Wednesday, February 27, 2013


photo: ralph murre

by Stephen Anderson

Driving home that day
On the bleak, otherwise
Deserted road,
The man, trance-like,
Remembered deep green forests,
The picnic-worthy riverside
That was ever so pleasant with
Warm human touch, shared drink
And food, laughter – afternoons
Since lived and forgotten
By the aging man, now
On this isolated road across
His glaring current reality,
Across this path not of his choosing,
Not really sure where he’s heading
In what seems like time-travel so
Distanced from those memories that
He now feels courted by
A siren, seductively singing from
The other side of his river memory,
A call to go to that river’s edge and
Slide into its cool embrace, Zen-like,
Not pushing the water at all,
His fingers open-webbed like those of
A fetus free-floating in the womb.  

~first published in Free Verse

Friday, February 22, 2013

Where Water Might Be Blue

artwork: vincent van gogh

Where Water Might Be Blue
-after Van Gogh’s Rhônebarques, 1888
     by Kristin Alberts

Boats float easy in the thick river.
Ropes are heavy and hand-twisted,
made by some old man with leather palms,
half-blind from gazing at rising suns and
braiding frayed string ends
that bind the floating to the steady,
boat to shore, man to land.
Planks lay crossways flat, paths
between boats and docks, waving walkways
where sea-legged men stagger under
piles of supplies, filling the vessel
with all the land can offer the sea as sacrifice--
armfuls of wood for fires at night,
trunks of dried meat, drinking water kegs,
and heavier loads of dreams and wishes
for where waves would take them,
only the ropes holding them back
from finding days and places
where water might be blue.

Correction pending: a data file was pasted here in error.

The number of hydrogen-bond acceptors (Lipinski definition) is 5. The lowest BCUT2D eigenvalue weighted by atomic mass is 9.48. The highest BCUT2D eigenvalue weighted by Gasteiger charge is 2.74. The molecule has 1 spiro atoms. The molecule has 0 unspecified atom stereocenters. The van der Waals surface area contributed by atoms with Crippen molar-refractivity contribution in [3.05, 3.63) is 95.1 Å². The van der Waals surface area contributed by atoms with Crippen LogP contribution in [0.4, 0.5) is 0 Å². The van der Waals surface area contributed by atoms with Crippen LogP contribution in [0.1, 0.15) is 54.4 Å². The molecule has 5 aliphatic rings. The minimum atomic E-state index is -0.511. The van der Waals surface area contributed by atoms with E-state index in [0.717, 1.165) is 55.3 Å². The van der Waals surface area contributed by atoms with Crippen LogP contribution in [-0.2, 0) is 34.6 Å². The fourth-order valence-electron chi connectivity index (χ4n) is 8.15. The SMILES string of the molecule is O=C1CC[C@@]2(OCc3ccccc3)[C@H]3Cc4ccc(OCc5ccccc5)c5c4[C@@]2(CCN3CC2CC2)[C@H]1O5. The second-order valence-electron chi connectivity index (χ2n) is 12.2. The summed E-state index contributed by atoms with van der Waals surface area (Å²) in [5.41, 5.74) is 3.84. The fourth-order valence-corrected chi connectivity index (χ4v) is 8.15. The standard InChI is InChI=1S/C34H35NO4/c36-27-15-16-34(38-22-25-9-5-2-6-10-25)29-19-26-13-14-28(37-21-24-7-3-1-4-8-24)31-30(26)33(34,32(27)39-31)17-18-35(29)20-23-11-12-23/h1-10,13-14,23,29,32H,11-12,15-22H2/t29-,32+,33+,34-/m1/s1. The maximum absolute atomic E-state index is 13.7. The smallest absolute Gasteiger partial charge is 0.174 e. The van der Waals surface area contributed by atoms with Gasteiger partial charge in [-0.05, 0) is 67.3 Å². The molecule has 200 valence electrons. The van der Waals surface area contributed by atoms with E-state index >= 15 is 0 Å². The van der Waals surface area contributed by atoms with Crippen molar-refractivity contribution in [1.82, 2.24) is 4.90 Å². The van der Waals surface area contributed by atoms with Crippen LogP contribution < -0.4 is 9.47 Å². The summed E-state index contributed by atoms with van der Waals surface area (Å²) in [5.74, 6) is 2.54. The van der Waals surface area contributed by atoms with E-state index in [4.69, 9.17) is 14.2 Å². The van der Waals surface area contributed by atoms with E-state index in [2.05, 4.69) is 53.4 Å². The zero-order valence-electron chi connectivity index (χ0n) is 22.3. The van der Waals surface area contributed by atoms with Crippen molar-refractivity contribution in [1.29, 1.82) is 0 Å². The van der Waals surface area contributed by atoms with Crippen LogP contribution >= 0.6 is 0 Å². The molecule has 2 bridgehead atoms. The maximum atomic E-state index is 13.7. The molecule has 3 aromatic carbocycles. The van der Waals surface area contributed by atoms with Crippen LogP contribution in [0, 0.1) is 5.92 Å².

~ previously published in Where Water Might Be Blue
   (Wm Caxton Ltd)

Thursday, February 21, 2013

Praying Mantis

Praying Mantis
by Steve Tomasko

Fish gotta swim and birds gotta fly; insects, it seems, gotta do one
horrible thing after another.   — Annie Dillard

The horrible thing is not
that she eats his head
while he’s mating with her.
And it’s not that he moves
faster without his head.

Well, actually,
that is the horrible thing.

~ first published in Verse Wisconsin

Tuesday, February 19, 2013


photoart: sharon auberle


by Sharon Auberle

Nocebo:  I will harm

I will harm you
by the silence
that may fill our rooms
silence more enormous
than a star.
I will harm you
by not seeing
you--across the table from me
or your arms, silvered
by moonlight, reaching out.
These will hurt you more
than the piercing blades
of words thoughtlessly
hurled in anger.
I will harm you most
by rendering you invisible.

Placebo:  I will please

I will please you
with my breath, warm
on the curve of your neck,
with the respectful intake
of your words into my heart.
I will please you with my eyes
my touch, my fragrance, my taste
as you have pleased me.
I will please you with all
this body, blood and bones.
I do not mean to harm you, ever,
yet—in love—it is inevitable
that I will.

~ first published in Fox Cry Review

Monday, February 18, 2013

On Lake Butte des Morts

photo: ralph murre

On Lake Butte des Morts
by Gary C. Busha

She speaks through her beauty
unaware her silence is perfect language,
while I speak careless rivers.

My voice penetrates her innocence,
lingers blatantly in ephemeral silence.
She watches lake waves ebb
against the rocky shore.

She sighs as we walk the wood dock,
while the wind flattens her blouse to breasts.
She had known all she wanted to know
about me from my very first word.

~ first published in the Wisconsin Poets' Calendar

Saturday, February 16, 2013

You Teach Me the Night Sky

artwork: sharon auberle

You Teach Me the Night Sky
by Jeanie Tomasko

Don’t say Milky Way
say River of Heaven, stars
like stones, woodsmoke.

No, not stars, say myths
of fire, say Cygnus, say — oh
the sky is filled with

sadness – don’t say sad
say moon, say orange, say —
the moon is an orange

tonight, Love, tonight
Aquarius brings water